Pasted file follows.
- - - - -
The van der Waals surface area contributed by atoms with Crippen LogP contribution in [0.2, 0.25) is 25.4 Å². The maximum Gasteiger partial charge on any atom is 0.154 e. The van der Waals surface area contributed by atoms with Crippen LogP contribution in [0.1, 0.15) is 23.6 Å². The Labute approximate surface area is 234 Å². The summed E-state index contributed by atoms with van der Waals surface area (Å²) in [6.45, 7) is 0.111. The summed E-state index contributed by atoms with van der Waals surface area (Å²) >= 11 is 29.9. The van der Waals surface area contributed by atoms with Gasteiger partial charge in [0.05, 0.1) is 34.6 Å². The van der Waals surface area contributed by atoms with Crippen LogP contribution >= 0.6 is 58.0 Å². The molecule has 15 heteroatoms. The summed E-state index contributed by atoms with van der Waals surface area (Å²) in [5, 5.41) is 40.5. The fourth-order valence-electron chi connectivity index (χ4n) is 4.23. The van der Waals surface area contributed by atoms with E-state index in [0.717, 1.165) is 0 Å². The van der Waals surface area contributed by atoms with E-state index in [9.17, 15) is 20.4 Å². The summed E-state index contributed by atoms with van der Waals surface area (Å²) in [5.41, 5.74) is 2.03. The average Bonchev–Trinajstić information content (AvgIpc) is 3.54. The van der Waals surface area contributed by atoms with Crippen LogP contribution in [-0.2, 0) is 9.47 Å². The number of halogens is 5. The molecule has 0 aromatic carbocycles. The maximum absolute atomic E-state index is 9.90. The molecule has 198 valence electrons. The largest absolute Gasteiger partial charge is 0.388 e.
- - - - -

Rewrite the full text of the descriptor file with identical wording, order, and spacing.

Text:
The van der Waals surface area contributed by atoms with Crippen LogP contribution in [0.2, 0.25) is 25.4 Å². The maximum Gasteiger partial charge on any atom is 0.154 e. The van der Waals surface area contributed by atoms with Crippen LogP contribution in [0.1, 0.15) is 23.6 Å². The Labute approximate surface area is 234 Å². The summed E-state index contributed by atoms with van der Waals surface area (Å²) in [6.45, 7) is 0.111. The summed E-state index contributed by atoms with van der Waals surface area (Å²) >= 11 is 29.9. The van der Waals surface area contributed by atoms with Gasteiger partial charge in [0.05, 0.1) is 34.6 Å². The van der Waals surface area contributed by atoms with Crippen LogP contribution >= 0.6 is 58.0 Å². The molecule has 15 heteroatoms. The summed E-state index contributed by atoms with van der Waals surface area (Å²) in [5, 5.41) is 40.5. The fourth-order valence-electron chi connectivity index (χ4n) is 4.23. The van der Waals surface area contributed by atoms with E-state index in [0.717, 1.165) is 0 Å². The van der Waals surface area contributed by atoms with E-state index in [9.17, 15) is 20.4 Å². The summed E-state index contributed by atoms with van der Waals surface area (Å²) in [5.41, 5.74) is 2.03. The average Bonchev–Trinajstić information content (AvgIpc) is 3.54. The van der Waals surface area contributed by atoms with Crippen LogP contribution in [-0.2, 0) is 9.47 Å². The number of halogens is 5. The molecule has 0 aromatic carbocycles. The maximum absolute atomic E-state index is 9.90. The molecule has 198 valence electrons. The largest absolute Gasteiger partial charge is 0.388 e.